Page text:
PETALING JAYA: Malaysia’s manufacturing sector expanded for the second month in a row in January 2021, despite the domestic movement control order (MCO) and Moody’s Analytics expects it to pick up in the coming months.
“We expect industrial production to pick up in the coming months from robust external demand for electronics, and from a rise in oil prices, ” its economist Denise Cheok said in a statement yesterday.
She said although restrictions were not as strict as the first round last March, strong export growth more than offset any decline in domestic demand.
“Malaysia has benefited from the global shortage of semiconductors in the automobile sector, together with other manufacturing powerhouses in the region.
“Production of rubber products boosted the manufacturing index as well, as global demand for medical rubber gloves continue to thrive amid the pandemic, ” she said.
Earlier, chief statistician Datuk Seri Dr Mohd Uzir Mahidin said the industrial production index (IPI) grew by 1.2% in January from a year ago, driven by the manufacturing index with an increase of 3.5%. However, the mining and electricity indices dropped 4.5% and 4.6%.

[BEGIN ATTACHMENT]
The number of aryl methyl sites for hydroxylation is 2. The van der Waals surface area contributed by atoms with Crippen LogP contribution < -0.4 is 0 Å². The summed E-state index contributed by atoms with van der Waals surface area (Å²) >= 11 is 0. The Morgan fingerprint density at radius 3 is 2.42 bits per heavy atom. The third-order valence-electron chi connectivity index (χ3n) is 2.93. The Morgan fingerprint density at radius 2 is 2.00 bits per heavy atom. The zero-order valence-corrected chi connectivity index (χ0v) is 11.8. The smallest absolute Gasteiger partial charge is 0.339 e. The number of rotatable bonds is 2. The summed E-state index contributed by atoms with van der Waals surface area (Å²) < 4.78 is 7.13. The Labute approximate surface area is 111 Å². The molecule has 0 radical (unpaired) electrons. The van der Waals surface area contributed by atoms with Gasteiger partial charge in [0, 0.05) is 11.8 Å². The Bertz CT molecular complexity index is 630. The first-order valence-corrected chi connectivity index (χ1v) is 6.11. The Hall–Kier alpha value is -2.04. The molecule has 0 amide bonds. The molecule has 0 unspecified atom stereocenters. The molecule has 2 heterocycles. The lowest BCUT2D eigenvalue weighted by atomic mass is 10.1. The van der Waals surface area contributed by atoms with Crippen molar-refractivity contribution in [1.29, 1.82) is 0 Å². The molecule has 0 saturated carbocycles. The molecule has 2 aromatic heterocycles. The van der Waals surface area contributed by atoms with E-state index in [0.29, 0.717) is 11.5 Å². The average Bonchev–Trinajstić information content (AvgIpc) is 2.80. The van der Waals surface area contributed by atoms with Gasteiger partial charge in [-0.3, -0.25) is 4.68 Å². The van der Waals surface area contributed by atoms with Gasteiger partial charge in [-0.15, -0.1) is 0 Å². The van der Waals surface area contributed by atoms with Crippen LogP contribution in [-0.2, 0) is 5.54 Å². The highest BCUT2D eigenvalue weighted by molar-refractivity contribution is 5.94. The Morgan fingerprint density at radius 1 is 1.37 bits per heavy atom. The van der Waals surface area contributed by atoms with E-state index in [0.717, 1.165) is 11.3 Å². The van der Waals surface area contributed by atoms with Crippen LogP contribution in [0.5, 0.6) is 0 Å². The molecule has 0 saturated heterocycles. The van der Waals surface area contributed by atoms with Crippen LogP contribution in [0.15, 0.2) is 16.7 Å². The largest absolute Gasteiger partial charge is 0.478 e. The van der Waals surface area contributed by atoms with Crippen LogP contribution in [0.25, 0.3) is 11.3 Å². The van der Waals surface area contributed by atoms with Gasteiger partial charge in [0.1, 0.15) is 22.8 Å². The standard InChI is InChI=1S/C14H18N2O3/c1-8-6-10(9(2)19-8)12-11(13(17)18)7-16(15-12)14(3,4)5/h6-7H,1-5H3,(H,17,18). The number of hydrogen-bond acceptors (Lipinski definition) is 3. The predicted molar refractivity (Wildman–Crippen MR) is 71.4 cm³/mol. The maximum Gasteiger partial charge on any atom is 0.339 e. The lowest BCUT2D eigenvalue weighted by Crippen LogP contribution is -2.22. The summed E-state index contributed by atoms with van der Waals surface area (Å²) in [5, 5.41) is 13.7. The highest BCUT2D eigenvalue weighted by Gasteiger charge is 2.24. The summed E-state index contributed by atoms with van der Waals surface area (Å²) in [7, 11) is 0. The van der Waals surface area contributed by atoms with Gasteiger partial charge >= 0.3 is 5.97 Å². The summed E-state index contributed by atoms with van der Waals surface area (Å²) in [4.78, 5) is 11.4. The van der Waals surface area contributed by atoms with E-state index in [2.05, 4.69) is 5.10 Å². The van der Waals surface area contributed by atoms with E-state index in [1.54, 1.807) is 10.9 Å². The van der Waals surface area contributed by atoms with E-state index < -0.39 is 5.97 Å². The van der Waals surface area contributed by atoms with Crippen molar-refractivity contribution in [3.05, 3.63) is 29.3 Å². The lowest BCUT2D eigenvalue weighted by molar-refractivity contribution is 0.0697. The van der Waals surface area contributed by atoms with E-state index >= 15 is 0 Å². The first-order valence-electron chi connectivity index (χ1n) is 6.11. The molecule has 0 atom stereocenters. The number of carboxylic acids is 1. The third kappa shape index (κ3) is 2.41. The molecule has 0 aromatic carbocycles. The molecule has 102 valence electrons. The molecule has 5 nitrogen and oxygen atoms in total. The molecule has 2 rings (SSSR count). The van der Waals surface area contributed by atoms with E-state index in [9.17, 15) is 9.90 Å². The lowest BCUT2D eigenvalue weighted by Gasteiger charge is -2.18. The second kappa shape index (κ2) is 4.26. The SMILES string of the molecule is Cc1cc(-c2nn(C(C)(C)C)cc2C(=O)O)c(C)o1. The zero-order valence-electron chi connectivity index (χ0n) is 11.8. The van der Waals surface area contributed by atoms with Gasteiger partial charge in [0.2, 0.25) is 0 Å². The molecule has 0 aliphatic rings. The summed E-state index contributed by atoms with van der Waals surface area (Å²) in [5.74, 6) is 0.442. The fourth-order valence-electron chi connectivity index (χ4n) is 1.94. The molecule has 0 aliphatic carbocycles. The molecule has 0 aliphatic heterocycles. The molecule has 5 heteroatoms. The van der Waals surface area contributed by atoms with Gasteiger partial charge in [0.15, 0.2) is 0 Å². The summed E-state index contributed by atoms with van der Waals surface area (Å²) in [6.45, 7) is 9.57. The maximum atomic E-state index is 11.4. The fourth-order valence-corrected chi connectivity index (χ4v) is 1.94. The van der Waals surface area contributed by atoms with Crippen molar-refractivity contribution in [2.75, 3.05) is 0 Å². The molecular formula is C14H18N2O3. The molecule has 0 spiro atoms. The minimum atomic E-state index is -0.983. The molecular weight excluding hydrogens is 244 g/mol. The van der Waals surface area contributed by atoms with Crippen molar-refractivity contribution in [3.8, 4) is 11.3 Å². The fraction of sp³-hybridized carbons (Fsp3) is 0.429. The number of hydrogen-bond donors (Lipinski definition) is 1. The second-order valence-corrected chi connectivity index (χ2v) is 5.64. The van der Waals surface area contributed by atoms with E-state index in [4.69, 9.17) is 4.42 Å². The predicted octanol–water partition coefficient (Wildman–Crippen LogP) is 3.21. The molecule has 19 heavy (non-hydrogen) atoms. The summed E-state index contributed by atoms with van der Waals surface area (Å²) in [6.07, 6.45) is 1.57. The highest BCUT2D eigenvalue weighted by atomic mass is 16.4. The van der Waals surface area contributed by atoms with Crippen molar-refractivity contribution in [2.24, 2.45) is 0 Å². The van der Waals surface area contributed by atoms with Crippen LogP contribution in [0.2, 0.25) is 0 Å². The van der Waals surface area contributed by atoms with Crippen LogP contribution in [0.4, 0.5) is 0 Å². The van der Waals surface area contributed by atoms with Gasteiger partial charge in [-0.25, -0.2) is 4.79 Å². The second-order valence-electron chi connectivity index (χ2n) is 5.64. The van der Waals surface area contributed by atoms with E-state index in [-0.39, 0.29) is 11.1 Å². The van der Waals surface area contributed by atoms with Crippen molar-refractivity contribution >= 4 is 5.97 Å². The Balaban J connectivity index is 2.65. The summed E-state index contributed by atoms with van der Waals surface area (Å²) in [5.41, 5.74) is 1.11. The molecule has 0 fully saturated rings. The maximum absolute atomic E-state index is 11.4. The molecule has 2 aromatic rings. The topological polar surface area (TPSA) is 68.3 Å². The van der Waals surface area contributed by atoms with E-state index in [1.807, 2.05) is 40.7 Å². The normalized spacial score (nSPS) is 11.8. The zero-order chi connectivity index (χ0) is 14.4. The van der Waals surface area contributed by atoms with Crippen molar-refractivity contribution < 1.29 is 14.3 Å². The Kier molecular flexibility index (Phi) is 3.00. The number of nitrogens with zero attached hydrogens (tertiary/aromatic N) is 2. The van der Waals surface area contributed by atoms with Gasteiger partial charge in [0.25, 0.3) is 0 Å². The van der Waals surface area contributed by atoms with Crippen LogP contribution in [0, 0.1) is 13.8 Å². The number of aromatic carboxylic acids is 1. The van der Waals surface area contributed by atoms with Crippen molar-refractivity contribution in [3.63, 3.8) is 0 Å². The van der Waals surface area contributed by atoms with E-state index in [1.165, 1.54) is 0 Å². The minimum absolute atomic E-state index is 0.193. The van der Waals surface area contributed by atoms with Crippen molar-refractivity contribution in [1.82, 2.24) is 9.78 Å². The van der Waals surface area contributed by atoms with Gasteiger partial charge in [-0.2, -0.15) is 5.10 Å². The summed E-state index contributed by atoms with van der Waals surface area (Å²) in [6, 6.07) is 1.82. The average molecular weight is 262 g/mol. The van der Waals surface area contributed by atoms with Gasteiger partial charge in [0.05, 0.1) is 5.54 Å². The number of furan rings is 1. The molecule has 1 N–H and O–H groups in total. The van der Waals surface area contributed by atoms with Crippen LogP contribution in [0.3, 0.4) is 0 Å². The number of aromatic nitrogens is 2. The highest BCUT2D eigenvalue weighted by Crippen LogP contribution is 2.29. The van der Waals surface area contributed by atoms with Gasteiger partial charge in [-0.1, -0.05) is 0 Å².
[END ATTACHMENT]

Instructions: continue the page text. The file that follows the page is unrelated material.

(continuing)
Mohd Uzir said the manufacturing sector output based on year-on-year comparison rose by 3.5% in January after recording a growth of 4.1% in December 2020.
“The major sub-sectors contributing to the growth in manufacturing sector in January 2021 were electrical and electronics products (7.9%); petroleum, chemical, rubber and plastic products (4.5%) and wood products, furniture, paper products and printing (2.4%).
“The export-oriented industries drove the growth of the manufacturing sector by 4.6% while domestic-oriented industries increased by 1.5%, ” he said.
The mining sector output dropped 4.5% due to the decrease in crude oil and condensate index (-9.4%) and natural gas index (-0.5%). The electricity sector output contracted 4.6% in January 2021 as compared to the same month of the previous year.
Elaborating on the IPI data, Cheok said the mining sector improved in monthly terms, with crude oil prices steadily climbing from supply cuts by Opec+, and optimism from vaccine rollouts.
January’s 4.5% yearly decline is a marked improvement from the double-digit slump at the height of the pandemic. Oil prices are likely to trend upwards this year, although uneven distribution of vaccines globally might slow down the recovery in the tourism industry.
Malaysia lifted strict MCOs from the states of Kuala Lumpur, Selangor, Johor and Penang in early March, with most of the country currently under the less stringent conditional movement control orders. Travel between districts will now be allowed, and more businesses will be permitted to resume operations.